Long-term care increasingly for-profit service in Ontario, advocates say
Posted: December 4, 2021
(December 3, 2021)
By: Francis Racine, Ottawa Citizen
PHOTO BY HEIKO119 /Getty Images/iStockphoto
CORNWALL — A report by the Ontario Health Coalition released Monday revealed the majority of provincial licences to operate long-term care beds may well be allocated to private for-profit facilities.
What’s more, the Ontario Health Coalition, through its 72-page report titled Public Money, Private Profit: The Ford Government & the Privatization of the Next Generation of Ontario’s Long-Term Care, said more than 12,000 of these beds are slated to be given to private organizations with poor results during the COVID-19 pandemic.
According to the report, a total of about 46,000 beds are to be built and licensed by approximately 2024-25, with an additional 15,000 new beds added by 2028-30. Currently, Ontario’s stock of long-term care beds sits at about 77,000.
The Health Coalitions of Cornwall, Kingston and Ottawa hosted a virtual media conference on Thursday to discuss the report and to share stories of challenges faced in the three cities.
Louise Lanctot, president of the Cornwall & Area Labour Council and co-chair of the Cornwall Health Coalition, spoke of uphill battles non-profit or municipally-run LTC facilities face when competing against for-profit counterparts.
“In Cornwall, we have the Glen Stor Dun Lodge,” she said. “It’s the largest facility in our area and it was not given any beds because they didn’t apply for any in this new round. The reason there is that the municipality doesn’t have the money to put in the capital cost to do these beds.”
A breakdown of the beds and licences proposed in eastern Ontario, taken from the report, is available here.
Unlike private LTC facilities, non-profits don’t always have access to large sums of capital funds.
“In Long Sault, one of the homes there, run by Omni Care Healthcare, received 17 new beds and upgrades for 111 beds,” Lanctot said. “This is a home that had a four-month COVID outbreak during the pandemic.”
She also alleged staff members at the home were refused N95 masks after being told no residents had tested positive for the virus yet.
“As a result, many of those PSWs did catch COVID and one of them, I suspect, is permanently injured,” Lanctot said. “I spoke to her and she’s on oxygen and needs a walker to get around.”
Matthew Gventer, chair of the Kingston Health Coalition, claimed the culture of LTCs in the province had been distorted by the for-profit sector.
“They have had many years to correct problems that they have and now they are trying to correct it by getting us to pay for the new builds,” he said. “In general, that reflects the problems that we have, with giving grants and allocating beds to the for-profits. They’re motivation is not care, it’s profit.”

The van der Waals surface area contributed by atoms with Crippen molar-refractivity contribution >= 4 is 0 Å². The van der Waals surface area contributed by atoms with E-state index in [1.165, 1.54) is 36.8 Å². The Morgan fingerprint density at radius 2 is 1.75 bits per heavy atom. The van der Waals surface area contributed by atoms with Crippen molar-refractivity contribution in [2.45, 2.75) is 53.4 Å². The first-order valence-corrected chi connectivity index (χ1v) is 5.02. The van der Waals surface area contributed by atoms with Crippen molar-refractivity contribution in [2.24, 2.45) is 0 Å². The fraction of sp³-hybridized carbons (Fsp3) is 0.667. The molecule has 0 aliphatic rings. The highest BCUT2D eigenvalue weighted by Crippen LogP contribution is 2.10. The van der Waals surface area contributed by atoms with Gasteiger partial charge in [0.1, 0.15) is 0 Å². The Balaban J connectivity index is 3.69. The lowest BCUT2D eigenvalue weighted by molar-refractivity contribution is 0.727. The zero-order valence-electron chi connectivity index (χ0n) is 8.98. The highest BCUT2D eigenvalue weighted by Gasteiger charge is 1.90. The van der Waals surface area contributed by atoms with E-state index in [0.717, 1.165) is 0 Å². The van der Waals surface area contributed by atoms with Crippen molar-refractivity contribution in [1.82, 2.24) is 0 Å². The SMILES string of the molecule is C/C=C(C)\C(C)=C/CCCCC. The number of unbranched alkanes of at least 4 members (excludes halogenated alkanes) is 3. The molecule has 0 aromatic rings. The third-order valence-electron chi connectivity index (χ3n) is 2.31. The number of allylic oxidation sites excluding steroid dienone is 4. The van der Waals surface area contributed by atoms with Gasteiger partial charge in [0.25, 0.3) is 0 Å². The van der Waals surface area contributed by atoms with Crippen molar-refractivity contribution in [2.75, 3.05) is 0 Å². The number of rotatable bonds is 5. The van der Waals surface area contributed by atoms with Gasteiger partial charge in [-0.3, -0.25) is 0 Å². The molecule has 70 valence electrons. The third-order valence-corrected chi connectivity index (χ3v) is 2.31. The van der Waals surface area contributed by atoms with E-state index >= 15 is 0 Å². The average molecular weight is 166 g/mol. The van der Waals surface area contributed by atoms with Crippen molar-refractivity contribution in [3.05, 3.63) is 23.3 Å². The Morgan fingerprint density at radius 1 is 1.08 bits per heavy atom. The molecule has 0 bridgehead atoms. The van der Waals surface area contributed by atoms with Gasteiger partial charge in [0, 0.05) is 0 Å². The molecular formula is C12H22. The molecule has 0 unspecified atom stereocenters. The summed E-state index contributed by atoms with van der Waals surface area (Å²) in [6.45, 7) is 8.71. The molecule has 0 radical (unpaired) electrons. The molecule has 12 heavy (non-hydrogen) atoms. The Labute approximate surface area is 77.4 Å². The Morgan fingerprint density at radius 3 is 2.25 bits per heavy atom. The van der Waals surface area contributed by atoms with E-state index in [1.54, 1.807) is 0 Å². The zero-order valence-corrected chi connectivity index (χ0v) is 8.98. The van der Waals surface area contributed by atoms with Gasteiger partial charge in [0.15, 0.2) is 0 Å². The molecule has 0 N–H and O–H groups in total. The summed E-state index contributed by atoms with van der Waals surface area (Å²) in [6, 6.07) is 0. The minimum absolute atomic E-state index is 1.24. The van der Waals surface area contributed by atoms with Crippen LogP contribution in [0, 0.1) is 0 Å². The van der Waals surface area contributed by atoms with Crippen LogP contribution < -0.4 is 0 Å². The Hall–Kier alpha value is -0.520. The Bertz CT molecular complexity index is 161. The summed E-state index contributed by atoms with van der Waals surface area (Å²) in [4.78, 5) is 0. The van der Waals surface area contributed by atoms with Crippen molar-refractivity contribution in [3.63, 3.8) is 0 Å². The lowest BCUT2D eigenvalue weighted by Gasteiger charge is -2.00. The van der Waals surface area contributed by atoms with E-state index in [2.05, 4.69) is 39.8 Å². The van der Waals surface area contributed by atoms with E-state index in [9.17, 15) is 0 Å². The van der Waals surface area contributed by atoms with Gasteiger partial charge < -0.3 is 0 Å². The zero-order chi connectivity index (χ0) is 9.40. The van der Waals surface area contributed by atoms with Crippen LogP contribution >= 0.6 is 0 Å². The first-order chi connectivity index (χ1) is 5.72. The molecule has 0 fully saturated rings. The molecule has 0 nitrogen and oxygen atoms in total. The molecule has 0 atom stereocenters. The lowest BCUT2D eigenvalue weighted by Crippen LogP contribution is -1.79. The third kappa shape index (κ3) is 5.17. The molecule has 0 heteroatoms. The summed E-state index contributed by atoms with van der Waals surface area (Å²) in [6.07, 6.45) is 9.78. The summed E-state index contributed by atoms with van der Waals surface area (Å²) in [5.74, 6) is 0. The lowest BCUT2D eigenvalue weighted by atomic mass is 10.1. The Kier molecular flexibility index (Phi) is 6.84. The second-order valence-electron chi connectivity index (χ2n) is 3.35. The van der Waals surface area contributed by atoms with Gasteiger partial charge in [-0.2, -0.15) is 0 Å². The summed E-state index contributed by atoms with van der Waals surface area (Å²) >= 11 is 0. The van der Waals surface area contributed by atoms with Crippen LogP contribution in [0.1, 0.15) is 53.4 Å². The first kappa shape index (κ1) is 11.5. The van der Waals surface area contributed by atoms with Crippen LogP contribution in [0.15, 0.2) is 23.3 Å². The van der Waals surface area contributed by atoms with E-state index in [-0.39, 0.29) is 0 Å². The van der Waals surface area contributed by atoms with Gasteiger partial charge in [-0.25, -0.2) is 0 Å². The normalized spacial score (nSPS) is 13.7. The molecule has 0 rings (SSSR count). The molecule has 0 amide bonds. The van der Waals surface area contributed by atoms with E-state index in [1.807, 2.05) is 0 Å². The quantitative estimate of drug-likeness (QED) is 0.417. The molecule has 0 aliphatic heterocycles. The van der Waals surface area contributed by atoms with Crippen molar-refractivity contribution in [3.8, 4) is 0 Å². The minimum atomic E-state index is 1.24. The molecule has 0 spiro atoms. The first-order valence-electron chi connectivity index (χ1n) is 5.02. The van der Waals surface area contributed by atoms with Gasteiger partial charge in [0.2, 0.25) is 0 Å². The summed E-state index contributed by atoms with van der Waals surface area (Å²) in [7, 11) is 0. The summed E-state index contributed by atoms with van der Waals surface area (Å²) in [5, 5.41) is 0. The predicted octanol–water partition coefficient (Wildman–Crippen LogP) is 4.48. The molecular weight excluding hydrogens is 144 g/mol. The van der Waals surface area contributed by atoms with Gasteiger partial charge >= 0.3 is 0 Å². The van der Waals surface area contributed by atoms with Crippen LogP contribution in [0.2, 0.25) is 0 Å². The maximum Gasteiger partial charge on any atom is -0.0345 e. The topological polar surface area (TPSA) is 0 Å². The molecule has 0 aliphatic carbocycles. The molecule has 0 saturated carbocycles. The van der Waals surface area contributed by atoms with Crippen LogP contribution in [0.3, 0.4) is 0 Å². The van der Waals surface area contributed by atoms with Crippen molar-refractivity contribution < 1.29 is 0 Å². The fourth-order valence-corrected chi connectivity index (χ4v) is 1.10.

When asked if she believed the ongoing COVID-19 pandemic had resulted in the uncovering of a multitude of issues in the private LTC sector, Ottawa Health Coalition’s co-chair Mary Catherine McCarthy answered yes.
“I think that the pandemic exposed the lack of preparedness,” she said. “The government wasn’t prepared materially to handle the pandemic. I think that they were relying too much on the for-profit sector. There has been such a blatant disaster in nursing homes, with people dying not only of COVID, but also from starvation and neglect because they haven’t gotten any care or not enough people to provide it.”
“One of their great frustrations (family members of residents) is that they have been speaking about this for years and no one was listening,” added Ed Cashman, the co-chair of the Ottawa Health Coalition. “The additional frustration was that it was only when the military went in and wrote their report that the prime minister woke up. But the truth is that they knew about this.”
A handful of individuals, whose family members are currently residing or had resided in long-term care homes, also shared harrowing stories.
Betty Yakimenko’s mother lives in an Orléans long-term care home.
“As soon as she went in, we could see the issues right away, just in terms of the care that she received, which we didn’t feel were strong enough, knowing the type of people she was,” she said. “There had been a couple of incidents in terms of a fall and something which I will call a medication mishap. She declined quite rapidly after that.
“We would go in and she was sitting in a dirty diaper, let’s put it that way. They would take her to a meal like that. That’s ludicrous.”
A common misconception is that long-term care homes are only inhabited by elderly residents. Carlin Pethke, who is in his late 30s, resides at Maxville Manor. He has an aggressive form of multiple sclerosis.
Pethke’s father, Rainer Pethke, took part in the media conference, sharing what he thought would be ways in which lack of care could be tackled. According to him, inspections undertaken in LTCs should be independent and shouldn’t be announced in advance.
“If there was such things as customer satisfaction surveys and the homes that had good ones would receive more funding, then I think that we would see improvements,” he added.
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